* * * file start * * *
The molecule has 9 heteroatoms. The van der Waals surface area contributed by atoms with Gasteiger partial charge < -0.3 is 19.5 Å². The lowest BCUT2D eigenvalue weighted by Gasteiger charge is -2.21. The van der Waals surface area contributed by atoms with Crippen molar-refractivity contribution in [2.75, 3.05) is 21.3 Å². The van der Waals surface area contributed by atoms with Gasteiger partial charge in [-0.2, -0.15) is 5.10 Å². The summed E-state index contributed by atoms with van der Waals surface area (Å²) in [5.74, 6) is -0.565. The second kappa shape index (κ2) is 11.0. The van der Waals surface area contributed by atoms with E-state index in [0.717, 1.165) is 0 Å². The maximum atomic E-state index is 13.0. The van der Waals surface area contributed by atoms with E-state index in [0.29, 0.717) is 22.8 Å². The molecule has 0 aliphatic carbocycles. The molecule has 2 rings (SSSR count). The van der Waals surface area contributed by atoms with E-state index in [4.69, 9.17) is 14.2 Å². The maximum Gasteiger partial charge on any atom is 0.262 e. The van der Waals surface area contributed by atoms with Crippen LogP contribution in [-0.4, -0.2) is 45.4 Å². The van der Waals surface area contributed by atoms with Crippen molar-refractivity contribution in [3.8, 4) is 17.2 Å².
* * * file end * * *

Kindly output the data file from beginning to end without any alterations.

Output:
The molecule has 9 heteroatoms. The van der Waals surface area contributed by atoms with Gasteiger partial charge < -0.3 is 19.5 Å². The lowest BCUT2D eigenvalue weighted by Gasteiger charge is -2.21. The van der Waals surface area contributed by atoms with Crippen molar-refractivity contribution in [2.75, 3.05) is 21.3 Å². The van der Waals surface area contributed by atoms with Gasteiger partial charge in [-0.2, -0.15) is 5.10 Å². The summed E-state index contributed by atoms with van der Waals surface area (Å²) in [5.74, 6) is -0.565. The second kappa shape index (κ2) is 11.0. The van der Waals surface area contributed by atoms with E-state index in [0.717, 1.165) is 0 Å². The maximum atomic E-state index is 13.0. The van der Waals surface area contributed by atoms with E-state index in [0.29, 0.717) is 22.8 Å². The molecule has 0 aliphatic carbocycles. The molecule has 2 rings (SSSR count). The van der Waals surface area contributed by atoms with E-state index in [4.69, 9.17) is 14.2 Å². The maximum Gasteiger partial charge on any atom is 0.262 e. The van der Waals surface area contributed by atoms with Crippen LogP contribution in [-0.4, -0.2) is 45.4 Å². The van der Waals surface area contributed by atoms with Crippen molar-refractivity contribution in [3.8, 4) is 17.2 Å².